concluding that the veteran raised constitutional and statutory issues even though the VA only resolved factual issues in response to a vague notice of disagreementSummary of this case from Morrison v. Shinseki
DECIDED: February 19, 1998
Appealed from: United States Court of Veterans Appeals, Judge Ivers.
Michael P. Horan, Associate General Counsel, Paralyzed Veterans of America, of Washington, D.C., argued for claimant-appellant.
G. Michael Harvey, Trial Attorney, Commercial Litigation Branch, Civil Division, U.S. Department of Justice, of Washington, D.C., argued for respondent-appellee. With him on the brief were Frank W. Hunger, Assistant Attorney General, David M. Cohen, Director, Anthony H. Anikeeff, Assistant Director. Of counsel on the brief were Richard J. Hipolit, Deputy Assistant General Counsel and Kerwin E. Miller, Attorney, Department of Veterans Affairs, of Washington, D.C.
Andrew M. Collaro appeals from the judgment of the Court of Veterans Appeals dismissing his appeal from the Board of Veterans Appeals for lack of jurisdiction. Collaro v. Brown, No. 95-822 (Vet. App. Jan. 7, 1997). Because the Court of Veterans Appeals erred in dismissing his constitutional and statutory claims, we vacate and remand.
Collaro served on active duty in the United States Navy from April 1967 through January 1971 and then from November 1973 through November 1975, before he was honorably discharged. In August 1976, the Veterans Administration Regional Office awarded him an initial disability rating of fifty percent for chronic schizophrenic reaction undifferentiated type severe, effective from November 8, 1975. After three years of unemployment, the regional office increased Collaro's disability rating to seventy percent and granted him total disability based on individual unemployability. No further examinations were to be scheduled and on September 16, 1980, the agency sent him a letter stating: "Your disability was determined to be permanent." The individual unemployability evaluation and the benefits attributable to it could not be reduced except upon "a determination that actual employability is established by clear and convincing evidence." 38 C.F.R. § 3.343 (c)(1) (1980).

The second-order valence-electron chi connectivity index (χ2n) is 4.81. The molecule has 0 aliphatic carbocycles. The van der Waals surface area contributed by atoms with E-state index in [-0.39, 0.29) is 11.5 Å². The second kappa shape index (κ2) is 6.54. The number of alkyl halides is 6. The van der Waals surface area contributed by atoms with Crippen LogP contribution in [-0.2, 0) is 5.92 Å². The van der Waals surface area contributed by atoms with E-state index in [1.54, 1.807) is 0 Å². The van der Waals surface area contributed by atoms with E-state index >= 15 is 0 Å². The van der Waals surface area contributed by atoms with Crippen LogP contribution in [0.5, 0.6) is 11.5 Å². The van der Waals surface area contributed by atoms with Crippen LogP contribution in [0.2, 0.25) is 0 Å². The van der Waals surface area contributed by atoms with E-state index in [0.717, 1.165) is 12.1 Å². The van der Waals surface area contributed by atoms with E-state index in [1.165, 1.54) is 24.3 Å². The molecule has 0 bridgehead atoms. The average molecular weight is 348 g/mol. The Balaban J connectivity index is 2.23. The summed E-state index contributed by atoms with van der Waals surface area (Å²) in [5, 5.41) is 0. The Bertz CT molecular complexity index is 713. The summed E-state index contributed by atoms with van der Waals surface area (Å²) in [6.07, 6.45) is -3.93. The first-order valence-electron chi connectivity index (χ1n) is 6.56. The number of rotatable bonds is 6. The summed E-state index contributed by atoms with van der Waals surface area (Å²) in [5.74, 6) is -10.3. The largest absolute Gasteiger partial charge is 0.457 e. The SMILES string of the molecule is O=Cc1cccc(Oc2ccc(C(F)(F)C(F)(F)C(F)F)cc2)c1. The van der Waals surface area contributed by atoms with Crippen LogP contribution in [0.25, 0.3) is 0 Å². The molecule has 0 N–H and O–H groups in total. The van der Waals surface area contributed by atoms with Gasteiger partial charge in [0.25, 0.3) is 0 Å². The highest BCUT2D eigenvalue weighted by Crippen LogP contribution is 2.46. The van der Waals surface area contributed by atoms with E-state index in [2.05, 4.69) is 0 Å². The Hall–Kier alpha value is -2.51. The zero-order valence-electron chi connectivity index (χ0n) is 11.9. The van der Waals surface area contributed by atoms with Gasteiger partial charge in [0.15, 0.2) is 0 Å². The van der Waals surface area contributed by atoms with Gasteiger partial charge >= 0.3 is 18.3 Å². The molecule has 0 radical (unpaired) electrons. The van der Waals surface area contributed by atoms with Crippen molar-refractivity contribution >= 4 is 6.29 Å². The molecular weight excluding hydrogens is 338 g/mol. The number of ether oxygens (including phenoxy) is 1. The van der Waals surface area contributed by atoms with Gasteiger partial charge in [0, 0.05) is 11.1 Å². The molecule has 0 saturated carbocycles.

In 1980, the central office of the agency distributed VA Circular 21-80-7 (Sept. 9, 1980), directing regional offices to review the appropriateness of grants of individual unemployability in order to reestablish control over the "many questionable or erroneous grants of individual unemployability." The circular directed regional offices to assign a one hundred percent (total) schedular evaluation "if unemployability is directly attributable to a service-connected neuro-psychiatric condition as unemployability is a criterion for the total evaluation." This circular was not published in the Federal Register or the Code of Federal Regulations, and the public was never invited to comment on the agency's new rating procedures, as might be required by the Administrative Procedures Act, 5 U.S.C. § 701-706, see 5 U.S.C. § 552 (a)(1) (publication requirements), 553 (notice and comment requirements), or similar agency regulations adopted pursuant to chapter 72 of title 38 of the United States Code, see, e.g., 38 C.F.R. § 1.12, 1.551 (1980) (implementing provision of 5 U.S.C. § 553 and 552 respectively).
We express no opinion about the validity of the circular absent publication, notice and comment.
Following a psychiatric examination in July 1980 and pursuant to the new schedular rating criteria, the regional office reviewed Collaro's disability rating. Due to regression of his mental disorder, which continued to render him unemployable, the regional office replaced his individual unemployability rating with a total schedular rating. The regional office scheduled subsequent reexaminations. One such examination in late 1984 resulted in a continuation of Collaro's total schedular rating. However, based on an examination ten months later, the agency reduced his schedular rating to seventy percent, effective from March 1, 1985. This change reduced his monthly service connected disability compensation by more than half. Collaro appealed this decision to the Board of Veterans Appeals, which held in January 1986 that an evaluation in excess of seventy percent was not warranted. In June 1987, the board sustained Collaro's seventy percent evaluation. In March 1989, the agency sent Collaro a letter notifying him that another rating action continued his evaluation percentage. He then filed a Notice of Disagreement (NOD). Unedited, the entire text of this NOD reads:
This is to inform , that am appealing your decision to the Board of Veterans of Appeals in reference to the letter dated March 28, 1989. The designated representative in this case is the Veterans of Foreighn Wars. It is indicated that on the record the designation for the rating for the service condition connected (NERVOUS CONDITION) should be rated 100%.